Implementation of UDDS into the hospital medication process is a complex and time-consuming procedure.27 37 It changes substantially the workflow, daily routines and workload distribution. An unoptimised process and poor reliability of the robotic system may result in inefficient work and dissatisfied staff as observed by Veyrier et al.37 Implementation should be based on pre-operational risk assessment, considering facilities, new skills and work practices of staff, and adequate technical support, especially in information technology.27 37 To achieve a successful process, comprehensive analysis and planning of the whole medication process is essential throughout the implementation leading to re-scheduled and re-distributed workload.

Limitations of the systematic review

This systematic review has several limitations. The search was limited to articles with English abstracts and all studies were performed in Europe, which may have produced a bias to the results. In line with study objectives, the search strategy was intentionally made very strict in order to capture only papers that focused on the automated robotic unit dose dispensing systems, their functionality and effects. The limited number of studies, varying study designs, and methods and flaws of control groups and/or statistical analyses of included studies increased the risk of bias and may have affected the results.


In general, the studies concluded that implementation of UDDS in the medication process improved patient safety. Cost-efficiency of the UDDS varied according to the setting, with patient specific UDDS being the most cost-effective system. Avoided ADEs may outbalance the potential incremental costs of UDDS, which could contribute to overall cost-efficiency. Studies reporting the impact of UDDS on medication stock management was not detected.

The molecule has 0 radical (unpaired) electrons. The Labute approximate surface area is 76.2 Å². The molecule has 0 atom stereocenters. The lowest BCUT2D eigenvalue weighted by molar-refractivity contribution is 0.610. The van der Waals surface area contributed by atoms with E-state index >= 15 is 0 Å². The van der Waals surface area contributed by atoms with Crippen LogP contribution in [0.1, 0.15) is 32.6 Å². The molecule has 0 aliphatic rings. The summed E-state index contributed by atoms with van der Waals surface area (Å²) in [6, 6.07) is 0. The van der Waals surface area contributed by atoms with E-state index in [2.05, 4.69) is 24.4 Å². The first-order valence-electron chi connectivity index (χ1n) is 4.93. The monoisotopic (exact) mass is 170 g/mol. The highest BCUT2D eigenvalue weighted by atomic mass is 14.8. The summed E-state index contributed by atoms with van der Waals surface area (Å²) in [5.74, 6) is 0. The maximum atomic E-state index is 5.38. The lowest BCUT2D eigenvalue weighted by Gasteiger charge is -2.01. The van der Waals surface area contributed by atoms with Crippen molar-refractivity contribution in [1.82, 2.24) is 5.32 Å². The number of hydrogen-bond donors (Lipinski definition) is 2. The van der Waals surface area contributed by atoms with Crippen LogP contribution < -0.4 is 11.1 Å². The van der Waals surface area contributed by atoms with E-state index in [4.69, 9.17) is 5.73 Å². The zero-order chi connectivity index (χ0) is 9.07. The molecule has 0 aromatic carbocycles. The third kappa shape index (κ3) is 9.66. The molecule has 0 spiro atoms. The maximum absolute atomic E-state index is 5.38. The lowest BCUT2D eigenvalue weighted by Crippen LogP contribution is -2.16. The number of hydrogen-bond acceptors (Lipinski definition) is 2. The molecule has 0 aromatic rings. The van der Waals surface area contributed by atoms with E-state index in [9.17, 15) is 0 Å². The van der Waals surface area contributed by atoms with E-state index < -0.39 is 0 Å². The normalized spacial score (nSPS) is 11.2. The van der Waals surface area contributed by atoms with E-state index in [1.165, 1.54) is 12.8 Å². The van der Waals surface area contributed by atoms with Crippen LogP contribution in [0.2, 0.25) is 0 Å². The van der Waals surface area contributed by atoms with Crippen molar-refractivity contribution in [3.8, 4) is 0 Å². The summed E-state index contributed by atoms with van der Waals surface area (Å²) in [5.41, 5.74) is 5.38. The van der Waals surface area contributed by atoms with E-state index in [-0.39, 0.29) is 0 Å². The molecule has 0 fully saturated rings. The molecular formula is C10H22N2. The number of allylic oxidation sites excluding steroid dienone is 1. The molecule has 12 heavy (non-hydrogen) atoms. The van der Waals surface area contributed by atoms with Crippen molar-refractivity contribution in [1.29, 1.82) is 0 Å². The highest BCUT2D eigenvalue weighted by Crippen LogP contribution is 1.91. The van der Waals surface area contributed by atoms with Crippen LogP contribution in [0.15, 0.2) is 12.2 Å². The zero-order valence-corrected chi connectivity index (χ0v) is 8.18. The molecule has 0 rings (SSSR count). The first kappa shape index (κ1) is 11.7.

The current review reveals that studies focusing on automated robotic dispensing systems, which package drug products in individual unit dose packs, are rare. Further controlled studies are required using different UDDS settings in hospitals. Implementation of UD dispensing robots in hospitals appears to be increasing, also in Europe. Automation is a costly investment and the implementation process is complex and time consuming. Therefore, hospital decision makers and budget managers need better knowledge on the cost-benefit balance of the investment to support decision making.

Data availability statement

All data relevant to the study are included in the article or uploaded as supplementary information. Not applicable.

Ethics statements

Patient consent for publication


Eric Stilgenbauer is acknowledged for reviewing the French literature. The study was conducted as part of the Community and Hospital Pharmacy Specialisation Programme.



  • EAHP Statement 3: Production and Compounding. EAHP Statement 5: Patient Safety and Quality Assurance.

  • Contributors All authors made substantial contributions to the current manuscript. KH and HA designed the study protocol and conducted the systematic review. KH and AMT extracted, synthesised and analysed the data. All authors provided input into the initial manuscript draft, commented and revised the subsequent drafts, and approved the final version of the manuscript.

  • Funding The authors have not declared a specific grant for this research from any funding agency in the public, commercial or not-for-profit sectors.

  • Competing interests None declared.

  • Provenance and peer review Not commissioned; externally peer reviewed.